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How Do You Make the Most of the Taunton River?

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How Do You Make the Most of the Taunton River?

July 18, 2008; Page A12

Regarding your editorial “Mr. Frank’s Wild River” (July 9) about the “wild and scenic” designation of the lower Taunton River: I was born and raised in Fall River, Mass., and I’m very concerned about the restrictions this designation would put on any future development for the city. Our city is in dire need of economic and tax-base expansion. The city has consistently had a much higher unemployment rate than the rest of the state. The liquefied natural gas (LNG) project will pay at least 10 times more taxes than our largest taxpayer and create numerous jobs and business opportunities to support the shipping traffic.

The congressional bill proposes the exact opposite of what our Fall River Harbor and Downtown Economic Development Plan recommended. In part the plan states: “The Shell oil terminal site represents an important opportunity for the city and the greatest potential for supporting a revitalized port industry in Fall River. The site’s 45 acres is relatively flat, has deep water access, an engineered shoreline, and good road and rail access, making it ideal for marine and general industry and related purposes.” The Fall River City Council then added support by passing a resolution that supports dredging the Taunton River to a depth of 40 feet.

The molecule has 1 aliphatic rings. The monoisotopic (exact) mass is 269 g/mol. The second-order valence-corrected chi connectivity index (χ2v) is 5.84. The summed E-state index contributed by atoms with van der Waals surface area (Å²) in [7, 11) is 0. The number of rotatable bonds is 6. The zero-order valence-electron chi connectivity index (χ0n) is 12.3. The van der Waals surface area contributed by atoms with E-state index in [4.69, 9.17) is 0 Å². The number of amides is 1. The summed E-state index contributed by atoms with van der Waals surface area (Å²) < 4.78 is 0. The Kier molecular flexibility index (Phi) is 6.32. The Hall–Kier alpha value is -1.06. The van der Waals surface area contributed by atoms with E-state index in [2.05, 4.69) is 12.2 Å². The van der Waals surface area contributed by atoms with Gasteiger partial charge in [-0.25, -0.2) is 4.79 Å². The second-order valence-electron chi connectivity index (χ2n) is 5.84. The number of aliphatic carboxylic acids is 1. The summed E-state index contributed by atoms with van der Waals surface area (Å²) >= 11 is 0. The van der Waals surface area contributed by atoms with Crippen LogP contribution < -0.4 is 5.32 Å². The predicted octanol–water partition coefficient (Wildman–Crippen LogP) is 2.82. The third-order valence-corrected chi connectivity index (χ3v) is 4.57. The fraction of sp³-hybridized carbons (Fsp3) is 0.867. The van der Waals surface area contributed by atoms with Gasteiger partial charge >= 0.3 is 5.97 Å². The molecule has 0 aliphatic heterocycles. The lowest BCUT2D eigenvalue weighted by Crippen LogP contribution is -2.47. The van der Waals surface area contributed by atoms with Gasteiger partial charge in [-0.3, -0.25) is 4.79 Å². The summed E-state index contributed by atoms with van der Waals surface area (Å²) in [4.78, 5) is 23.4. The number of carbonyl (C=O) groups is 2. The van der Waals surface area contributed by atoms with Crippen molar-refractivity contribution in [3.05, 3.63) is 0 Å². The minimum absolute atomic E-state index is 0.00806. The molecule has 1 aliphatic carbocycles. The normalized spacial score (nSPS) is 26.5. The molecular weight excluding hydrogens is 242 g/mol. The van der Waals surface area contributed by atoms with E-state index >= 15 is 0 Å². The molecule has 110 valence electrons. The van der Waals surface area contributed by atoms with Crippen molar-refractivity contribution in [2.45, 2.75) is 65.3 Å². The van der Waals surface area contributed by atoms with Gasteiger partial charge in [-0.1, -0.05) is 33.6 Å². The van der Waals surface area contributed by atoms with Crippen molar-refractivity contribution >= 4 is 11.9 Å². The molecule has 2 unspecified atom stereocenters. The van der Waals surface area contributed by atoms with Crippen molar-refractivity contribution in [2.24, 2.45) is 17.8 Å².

This ongoing battle to block this project has defied common sense and logic.

David Proulx 
Fall River, Mass.

With 40 miles of free-flowing waters, the Taunton River is the longest undammed coastal river in New England. Running through undisturbed forest for much of its length, the river supports the largest alewife run in Massachusetts, and is home to hundreds of species of plants, birds, fish and other wildlife, some of which are globally rare.

The legislation filed by Rep. Barney Frank and Sen. Edward Kennedy is the culmination of 20 years of effort by local officials, groups and individual residents to protect this valuable river. The Taunton River Study Bill was filed in 1998, four years before Weaver’s Cove Energy proposed to construct an LNG terminal in Fall River.

In a recent report to Congress, the Bush administration documented how the Taunton River meets the demanding standards for wild and scenic designation. The report concluded that the river possesses “outstandingly remarkable values” in four of the areas specified by the Wild and Scenic Rivers Act, including ecology and biodiversity, fisheries, history and archaeology, and recreation and scenery. Without the designation, this exceptional resource is at risk. Congress should act now, and give the Taunton River the recognition and protection it deserves.

Jack Clarke 
Director of Public Policy & Government Relations 
Massachusetts Audubon 

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